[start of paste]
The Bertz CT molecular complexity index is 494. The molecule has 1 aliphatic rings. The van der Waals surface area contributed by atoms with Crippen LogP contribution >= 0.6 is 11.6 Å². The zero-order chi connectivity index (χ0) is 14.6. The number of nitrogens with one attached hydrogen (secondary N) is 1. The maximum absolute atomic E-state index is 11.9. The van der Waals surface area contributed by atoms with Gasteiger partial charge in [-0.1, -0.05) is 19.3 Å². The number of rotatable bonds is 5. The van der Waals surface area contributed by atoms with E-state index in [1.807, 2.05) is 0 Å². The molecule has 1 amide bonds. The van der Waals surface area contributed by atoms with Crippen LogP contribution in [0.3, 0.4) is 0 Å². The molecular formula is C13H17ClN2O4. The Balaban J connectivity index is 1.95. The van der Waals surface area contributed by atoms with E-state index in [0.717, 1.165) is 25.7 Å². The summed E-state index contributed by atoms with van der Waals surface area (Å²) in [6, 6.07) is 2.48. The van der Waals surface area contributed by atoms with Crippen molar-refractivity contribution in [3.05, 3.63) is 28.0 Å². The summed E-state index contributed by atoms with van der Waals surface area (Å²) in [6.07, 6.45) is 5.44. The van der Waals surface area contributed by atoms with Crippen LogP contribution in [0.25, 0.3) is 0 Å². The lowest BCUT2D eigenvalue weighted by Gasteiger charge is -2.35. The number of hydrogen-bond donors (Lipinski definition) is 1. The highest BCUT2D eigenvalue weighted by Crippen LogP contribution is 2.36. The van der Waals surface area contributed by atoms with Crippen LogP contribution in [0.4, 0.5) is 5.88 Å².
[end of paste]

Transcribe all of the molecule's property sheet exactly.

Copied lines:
The Bertz CT molecular complexity index is 494. The molecule has 1 aliphatic rings. The van der Waals surface area contributed by atoms with Crippen LogP contribution >= 0.6 is 11.6 Å². The zero-order chi connectivity index (χ0) is 14.6. The number of nitrogens with one attached hydrogen (secondary N) is 1. The maximum absolute atomic E-state index is 11.9. The van der Waals surface area contributed by atoms with Gasteiger partial charge in [-0.1, -0.05) is 19.3 Å². The number of rotatable bonds is 5. The van der Waals surface area contributed by atoms with E-state index in [1.807, 2.05) is 0 Å². The molecule has 1 amide bonds. The van der Waals surface area contributed by atoms with Crippen LogP contribution in [0.3, 0.4) is 0 Å². The molecular formula is C13H17ClN2O4. The Balaban J connectivity index is 1.95. The van der Waals surface area contributed by atoms with E-state index in [0.717, 1.165) is 25.7 Å². The summed E-state index contributed by atoms with van der Waals surface area (Å²) in [6, 6.07) is 2.48. The van der Waals surface area contributed by atoms with Crippen molar-refractivity contribution in [3.05, 3.63) is 28.0 Å². The summed E-state index contributed by atoms with van der Waals surface area (Å²) in [6.07, 6.45) is 5.44. The van der Waals surface area contributed by atoms with Crippen LogP contribution in [0.25, 0.3) is 0 Å². The lowest BCUT2D eigenvalue weighted by Gasteiger charge is -2.35. The number of hydrogen-bond donors (Lipinski definition) is 1. The highest BCUT2D eigenvalue weighted by Crippen LogP contribution is 2.36. The van der Waals surface area contributed by atoms with Crippen LogP contribution in [0.4, 0.5) is 5.88 Å².